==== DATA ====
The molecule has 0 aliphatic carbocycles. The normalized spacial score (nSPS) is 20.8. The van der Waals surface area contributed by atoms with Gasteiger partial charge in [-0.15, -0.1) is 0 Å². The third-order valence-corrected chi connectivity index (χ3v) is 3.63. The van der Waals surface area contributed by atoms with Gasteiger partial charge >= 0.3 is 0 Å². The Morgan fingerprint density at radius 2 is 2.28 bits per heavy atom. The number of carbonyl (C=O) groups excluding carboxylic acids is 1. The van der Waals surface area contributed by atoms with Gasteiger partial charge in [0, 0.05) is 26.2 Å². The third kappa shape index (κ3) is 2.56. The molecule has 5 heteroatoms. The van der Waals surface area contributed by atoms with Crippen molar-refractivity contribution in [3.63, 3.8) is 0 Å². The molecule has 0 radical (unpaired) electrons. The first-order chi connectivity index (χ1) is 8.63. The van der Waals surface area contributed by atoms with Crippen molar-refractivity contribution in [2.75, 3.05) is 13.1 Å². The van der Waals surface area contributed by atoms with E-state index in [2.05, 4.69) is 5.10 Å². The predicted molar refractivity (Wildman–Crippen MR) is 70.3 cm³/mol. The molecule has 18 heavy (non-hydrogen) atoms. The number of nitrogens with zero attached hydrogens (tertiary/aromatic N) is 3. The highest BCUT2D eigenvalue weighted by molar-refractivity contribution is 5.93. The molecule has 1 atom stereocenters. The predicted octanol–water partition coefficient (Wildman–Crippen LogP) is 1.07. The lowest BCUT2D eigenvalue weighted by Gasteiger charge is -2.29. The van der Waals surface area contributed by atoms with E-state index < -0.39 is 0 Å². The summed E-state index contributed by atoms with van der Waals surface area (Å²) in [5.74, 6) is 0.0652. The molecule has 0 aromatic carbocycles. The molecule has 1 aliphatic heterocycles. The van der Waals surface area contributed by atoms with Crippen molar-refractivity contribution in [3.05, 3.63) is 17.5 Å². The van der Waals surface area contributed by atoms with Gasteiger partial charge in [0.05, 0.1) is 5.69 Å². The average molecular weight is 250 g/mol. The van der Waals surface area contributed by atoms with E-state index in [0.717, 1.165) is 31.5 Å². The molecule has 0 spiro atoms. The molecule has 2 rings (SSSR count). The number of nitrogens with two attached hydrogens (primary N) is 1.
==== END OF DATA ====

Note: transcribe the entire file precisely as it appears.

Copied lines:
The molecule has 0 aliphatic carbocycles. The normalized spacial score (nSPS) is 20.8. The van der Waals surface area contributed by atoms with Gasteiger partial charge in [-0.15, -0.1) is 0 Å². The third-order valence-corrected chi connectivity index (χ3v) is 3.63. The van der Waals surface area contributed by atoms with Gasteiger partial charge >= 0.3 is 0 Å². The Morgan fingerprint density at radius 2 is 2.28 bits per heavy atom. The number of carbonyl (C=O) groups excluding carboxylic acids is 1. The van der Waals surface area contributed by atoms with Gasteiger partial charge in [0, 0.05) is 26.2 Å². The third kappa shape index (κ3) is 2.56. The molecule has 5 heteroatoms. The van der Waals surface area contributed by atoms with Crippen molar-refractivity contribution in [3.63, 3.8) is 0 Å². The molecule has 0 radical (unpaired) electrons. The first-order chi connectivity index (χ1) is 8.63. The van der Waals surface area contributed by atoms with Crippen molar-refractivity contribution in [2.75, 3.05) is 13.1 Å². The van der Waals surface area contributed by atoms with E-state index in [2.05, 4.69) is 5.10 Å². The predicted molar refractivity (Wildman–Crippen MR) is 70.3 cm³/mol. The molecule has 18 heavy (non-hydrogen) atoms. The number of nitrogens with zero attached hydrogens (tertiary/aromatic N) is 3. The highest BCUT2D eigenvalue weighted by molar-refractivity contribution is 5.93. The molecule has 1 atom stereocenters. The predicted octanol–water partition coefficient (Wildman–Crippen LogP) is 1.07. The lowest BCUT2D eigenvalue weighted by Gasteiger charge is -2.29. The van der Waals surface area contributed by atoms with E-state index < -0.39 is 0 Å². The summed E-state index contributed by atoms with van der Waals surface area (Å²) in [5.74, 6) is 0.0652. The molecule has 0 aromatic carbocycles. The molecule has 1 aliphatic heterocycles. The van der Waals surface area contributed by atoms with Crippen molar-refractivity contribution in [3.05, 3.63) is 17.5 Å². The van der Waals surface area contributed by atoms with Gasteiger partial charge in [0.05, 0.1) is 5.69 Å². The average molecular weight is 250 g/mol. The van der Waals surface area contributed by atoms with E-state index in [0.717, 1.165) is 31.5 Å². The molecule has 0 spiro atoms. The molecule has 2 rings (SSSR count). The number of nitrogens with two attached hydrogens (primary N) is 1.